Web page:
This evening, beginning at 7 PM, MLB will conduct the first round, and the first supplemental round of its Rule 4 Draft from gorgeous Secaucus, NJ. The Houston Astros are currently, technically, on the clock, as holders of the first pick, and after that, the real clusterfuck begins, as club will start making their selections, picking up the pieces of their draft boards, and trying to figure out how best to manage their money.
I’ll have a Draft Threat post up in time for Houston’s selection at 7 PM, and will keep updating it as the evening progresses, with an eye obviously on the Jays, and whatever information I can get my hands on regarding the players they pick. And it shouldn’t even be too insufferable, as the Jays should provide one of the evening’s more interesting story-lines– for all of baseball, not just for us– as they’ll be making five picks (17, 22, 50, 58 and 60), and have been viewed as quite aggressive in their selections– not to mention in their acquisition of extra picks– since Alex Anthopoulos assumed the GM’s chair.
It’s not an unrealistic expectation that they’ll be one of the clubs attempting to game the system and extracting as much value out of their multiple picks as possible. How they might do this remains somewhat up in the air. Anthopoulos has said, as I posted earlier, that it’s possible they’ll take guys who can be signed under-slot later in the draft, if they feel a player is available to them earlier who is worth going after, but the impression he left was that this was dependent on who is available to them.
Keith Law certainly feels that they’re leaning this way, as he explains in his latest mock draft at ESPN.com (Insider Only), that “everyone says the Blue Jays intend to continue to draft for upside wherever possible, figuring that average players won’t get it done in the AL East.” He has them picking Louisiana high school shortstop Gavin Cecchini at 17, telling us that he “had them with Giolito last time and still think they’d take him.”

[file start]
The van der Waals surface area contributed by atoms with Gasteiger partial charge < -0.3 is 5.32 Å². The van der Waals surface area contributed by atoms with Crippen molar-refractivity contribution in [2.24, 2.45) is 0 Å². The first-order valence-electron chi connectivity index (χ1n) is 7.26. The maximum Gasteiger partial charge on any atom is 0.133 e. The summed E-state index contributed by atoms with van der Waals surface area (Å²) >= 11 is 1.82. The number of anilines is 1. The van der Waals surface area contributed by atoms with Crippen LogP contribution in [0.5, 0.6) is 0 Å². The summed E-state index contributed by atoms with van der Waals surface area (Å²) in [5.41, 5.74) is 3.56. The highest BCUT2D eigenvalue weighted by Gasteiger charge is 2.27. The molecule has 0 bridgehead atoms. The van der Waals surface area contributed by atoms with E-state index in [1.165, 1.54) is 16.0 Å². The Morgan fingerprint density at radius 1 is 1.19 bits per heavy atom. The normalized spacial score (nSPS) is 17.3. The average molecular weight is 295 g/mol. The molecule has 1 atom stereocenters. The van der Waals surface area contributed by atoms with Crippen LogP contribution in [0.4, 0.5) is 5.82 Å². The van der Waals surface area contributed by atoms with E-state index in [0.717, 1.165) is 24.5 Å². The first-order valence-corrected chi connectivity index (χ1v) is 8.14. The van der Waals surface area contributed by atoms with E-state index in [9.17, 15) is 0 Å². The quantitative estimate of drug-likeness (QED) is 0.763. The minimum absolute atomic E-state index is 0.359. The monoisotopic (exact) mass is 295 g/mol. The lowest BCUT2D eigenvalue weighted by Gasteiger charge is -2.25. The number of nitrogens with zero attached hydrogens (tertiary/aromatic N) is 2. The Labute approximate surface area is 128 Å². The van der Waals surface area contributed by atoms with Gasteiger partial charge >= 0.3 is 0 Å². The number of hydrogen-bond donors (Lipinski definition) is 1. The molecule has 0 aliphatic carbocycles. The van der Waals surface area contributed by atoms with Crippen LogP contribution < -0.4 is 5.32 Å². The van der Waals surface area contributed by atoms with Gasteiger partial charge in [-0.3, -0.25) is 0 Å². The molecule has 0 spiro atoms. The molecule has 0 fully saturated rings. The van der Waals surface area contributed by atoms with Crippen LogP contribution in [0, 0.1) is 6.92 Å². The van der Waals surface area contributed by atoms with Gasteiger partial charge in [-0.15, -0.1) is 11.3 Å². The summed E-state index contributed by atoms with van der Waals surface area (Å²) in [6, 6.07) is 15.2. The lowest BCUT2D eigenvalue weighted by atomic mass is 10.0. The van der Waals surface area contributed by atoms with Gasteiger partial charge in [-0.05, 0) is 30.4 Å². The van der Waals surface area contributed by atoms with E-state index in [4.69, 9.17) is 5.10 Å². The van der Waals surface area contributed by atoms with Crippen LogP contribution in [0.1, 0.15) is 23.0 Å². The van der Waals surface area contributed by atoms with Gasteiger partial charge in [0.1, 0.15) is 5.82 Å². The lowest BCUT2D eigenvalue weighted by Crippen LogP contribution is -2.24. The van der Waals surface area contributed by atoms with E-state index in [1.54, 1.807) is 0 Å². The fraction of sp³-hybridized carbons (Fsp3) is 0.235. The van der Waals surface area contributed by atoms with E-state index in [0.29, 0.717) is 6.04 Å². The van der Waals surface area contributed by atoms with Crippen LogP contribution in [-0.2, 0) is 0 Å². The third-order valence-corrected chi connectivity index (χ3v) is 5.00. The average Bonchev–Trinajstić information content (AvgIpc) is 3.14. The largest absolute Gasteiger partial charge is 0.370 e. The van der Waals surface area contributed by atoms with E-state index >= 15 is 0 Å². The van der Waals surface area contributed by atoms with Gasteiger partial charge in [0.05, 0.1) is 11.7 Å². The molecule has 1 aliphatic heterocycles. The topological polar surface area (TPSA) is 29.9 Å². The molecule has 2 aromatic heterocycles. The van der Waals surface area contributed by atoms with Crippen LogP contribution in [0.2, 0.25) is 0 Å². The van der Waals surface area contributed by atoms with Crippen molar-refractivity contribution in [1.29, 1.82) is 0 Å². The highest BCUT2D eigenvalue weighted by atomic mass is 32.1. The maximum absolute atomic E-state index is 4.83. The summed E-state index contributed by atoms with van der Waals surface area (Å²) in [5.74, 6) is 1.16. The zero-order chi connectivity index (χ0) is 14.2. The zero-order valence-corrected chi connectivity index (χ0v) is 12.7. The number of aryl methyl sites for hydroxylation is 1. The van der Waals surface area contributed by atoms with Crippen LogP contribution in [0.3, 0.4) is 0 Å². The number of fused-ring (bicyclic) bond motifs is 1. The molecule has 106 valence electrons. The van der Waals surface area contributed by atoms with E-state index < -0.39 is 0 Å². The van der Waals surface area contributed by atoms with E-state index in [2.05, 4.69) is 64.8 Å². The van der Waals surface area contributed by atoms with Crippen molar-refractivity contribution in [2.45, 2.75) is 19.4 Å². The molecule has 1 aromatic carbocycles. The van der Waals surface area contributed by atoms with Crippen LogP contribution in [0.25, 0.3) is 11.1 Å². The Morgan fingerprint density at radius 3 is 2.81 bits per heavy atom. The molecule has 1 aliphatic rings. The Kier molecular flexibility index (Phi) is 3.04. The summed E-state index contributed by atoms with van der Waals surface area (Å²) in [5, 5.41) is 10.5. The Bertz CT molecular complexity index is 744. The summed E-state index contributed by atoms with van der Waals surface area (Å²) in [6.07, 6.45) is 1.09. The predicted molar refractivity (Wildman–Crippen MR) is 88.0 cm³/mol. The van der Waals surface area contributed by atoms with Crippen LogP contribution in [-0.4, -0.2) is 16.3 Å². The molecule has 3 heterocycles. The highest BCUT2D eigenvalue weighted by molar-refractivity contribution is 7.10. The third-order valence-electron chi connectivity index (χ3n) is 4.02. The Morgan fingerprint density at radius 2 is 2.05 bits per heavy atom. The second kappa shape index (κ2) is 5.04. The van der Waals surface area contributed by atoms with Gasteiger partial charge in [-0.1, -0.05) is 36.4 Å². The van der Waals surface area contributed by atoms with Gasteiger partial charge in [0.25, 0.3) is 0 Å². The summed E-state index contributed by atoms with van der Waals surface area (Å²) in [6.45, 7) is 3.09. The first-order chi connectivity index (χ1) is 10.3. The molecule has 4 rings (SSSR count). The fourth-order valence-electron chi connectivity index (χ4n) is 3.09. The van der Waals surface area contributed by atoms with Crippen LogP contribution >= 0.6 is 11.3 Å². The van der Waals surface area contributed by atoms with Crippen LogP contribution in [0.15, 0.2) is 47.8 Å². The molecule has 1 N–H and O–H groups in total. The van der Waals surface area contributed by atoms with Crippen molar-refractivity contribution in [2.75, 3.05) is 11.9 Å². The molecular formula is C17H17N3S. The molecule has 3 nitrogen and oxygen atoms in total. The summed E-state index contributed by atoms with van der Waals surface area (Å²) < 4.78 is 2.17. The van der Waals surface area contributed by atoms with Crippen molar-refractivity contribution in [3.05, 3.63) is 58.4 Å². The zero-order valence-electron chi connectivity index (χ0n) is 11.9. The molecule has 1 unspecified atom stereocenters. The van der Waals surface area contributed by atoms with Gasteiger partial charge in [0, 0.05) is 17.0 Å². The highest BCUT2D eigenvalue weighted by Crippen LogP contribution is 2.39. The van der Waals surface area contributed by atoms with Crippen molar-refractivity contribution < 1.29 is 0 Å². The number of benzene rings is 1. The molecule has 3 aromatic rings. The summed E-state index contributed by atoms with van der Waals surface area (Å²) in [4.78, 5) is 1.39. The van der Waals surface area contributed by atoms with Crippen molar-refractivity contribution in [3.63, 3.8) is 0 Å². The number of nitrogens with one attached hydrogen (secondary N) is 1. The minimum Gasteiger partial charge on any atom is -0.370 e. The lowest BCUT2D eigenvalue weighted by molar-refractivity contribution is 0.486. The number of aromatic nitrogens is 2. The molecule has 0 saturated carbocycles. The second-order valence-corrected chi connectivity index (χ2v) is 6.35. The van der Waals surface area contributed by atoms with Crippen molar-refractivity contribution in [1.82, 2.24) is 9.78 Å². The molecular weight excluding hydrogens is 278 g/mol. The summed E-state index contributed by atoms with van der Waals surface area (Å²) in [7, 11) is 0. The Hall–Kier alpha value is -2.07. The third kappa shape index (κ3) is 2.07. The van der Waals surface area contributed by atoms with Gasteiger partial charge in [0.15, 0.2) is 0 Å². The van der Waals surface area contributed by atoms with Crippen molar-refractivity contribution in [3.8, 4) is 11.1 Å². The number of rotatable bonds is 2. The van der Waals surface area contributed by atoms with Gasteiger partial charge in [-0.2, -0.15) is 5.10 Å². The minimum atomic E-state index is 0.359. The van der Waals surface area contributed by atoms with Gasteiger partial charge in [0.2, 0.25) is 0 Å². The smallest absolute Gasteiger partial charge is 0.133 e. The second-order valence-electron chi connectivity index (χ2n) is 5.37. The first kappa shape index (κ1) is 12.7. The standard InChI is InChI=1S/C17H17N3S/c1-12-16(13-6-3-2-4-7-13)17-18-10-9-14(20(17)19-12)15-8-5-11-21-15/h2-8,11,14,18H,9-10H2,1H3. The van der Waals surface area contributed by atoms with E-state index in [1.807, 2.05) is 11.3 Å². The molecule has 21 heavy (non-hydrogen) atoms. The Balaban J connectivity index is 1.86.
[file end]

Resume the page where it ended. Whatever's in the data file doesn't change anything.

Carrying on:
That would be Lucas Giolito, a name we’ve already probably become far too aware of around here, as he is reputedly a top tier talent who hasn’t been able to throw since February, due to an elbow injury. The medical concerns are enough to make teams think twice about picking him in the top ten, but he’s still going to want a lot of money, and because of the new limits, that will make him a difficult sign for clubs with smaller pools of available cash.
As Law’s comment implies, he has Giolito being off the board by the time the Jays pick– as does Kevin Goldstein of Baseball Prospectus, who has the Jays taking Florida high school right-hander Lance McCullers with their first selection.
“Most believe that the Blue Jays will continue to be both creative and aggressive in the draft,” Goldstein explains. “Giolito makes sense here, but that might require some maneuvering that is difficult to figure out. McCullers has one of the best pure arms in the draft, and is not considered the easiest of signings.”
Goldstein has the club going with Washington high school catcher Clint Coulter in his final mock, explaining that “There are a number of dynamics in play with this pick. The second of Toronto’s two in this round, the Blue Jays could go with a conservative quick sign here both to save money, and because there is no compensation for not signing the player selected here. It won’t be a crazy reach, and Coulter is one of many players mentioned here as moving a few slots above where their talent might suggest.
Law adds that the Jays are “also on [Alabama high school outfielder David] Dahl and [Louisiana high school catcher] Stryker Trahan, and they would consider a college starter who fell, shifting to higher-upside prep kids with the next pick. They’re among the few teams still in on [Ohio high school left-hander Matt] Smoral in the first round.”
It’s all up to… well… mostly everybody else. But we do have a few resources who’ll be taking stabs at what the Jays may be thinking — which is at least better than the many folks pretend they know the slightest fuck about any individual prospects based on the reports they’ve read– or at least enough to provoke outrage when a club passes on one for another. Puke.
For example, at Bluebird Banter, Woodman663 examines what the Jays have done in their previous drafts under Anthopoulos, and looks to find prevailing trends that may inform their selections tonight and tomorrow.
At the Toronto Star, Richard Griffin follows the money, and looks in-depth at how the CBA changes will impact tonight’s proceedings– and notes how Alex Anthopoulos, sensible man that he is, thinks that the penalties for going over slot, are too harsh to not obey.
John Lott also has a primer at the National Post, wherein he explains– among other things– that “for the past 10 days, 15 club officials have been meeting in a draft room at the Rogers Centre, comparing reports on 600 to 700 players, arguing and ultimately ranking their prospects. They rate position players on the basis of five key tools and each tool is broken into sub-components. Some of the toughest calls come when they compare a pitcher and position player and decide where to rank him on their draft board. [Scouting director Andrew] Tinnish has the final say.”
Image via Rich Pilling/Getty.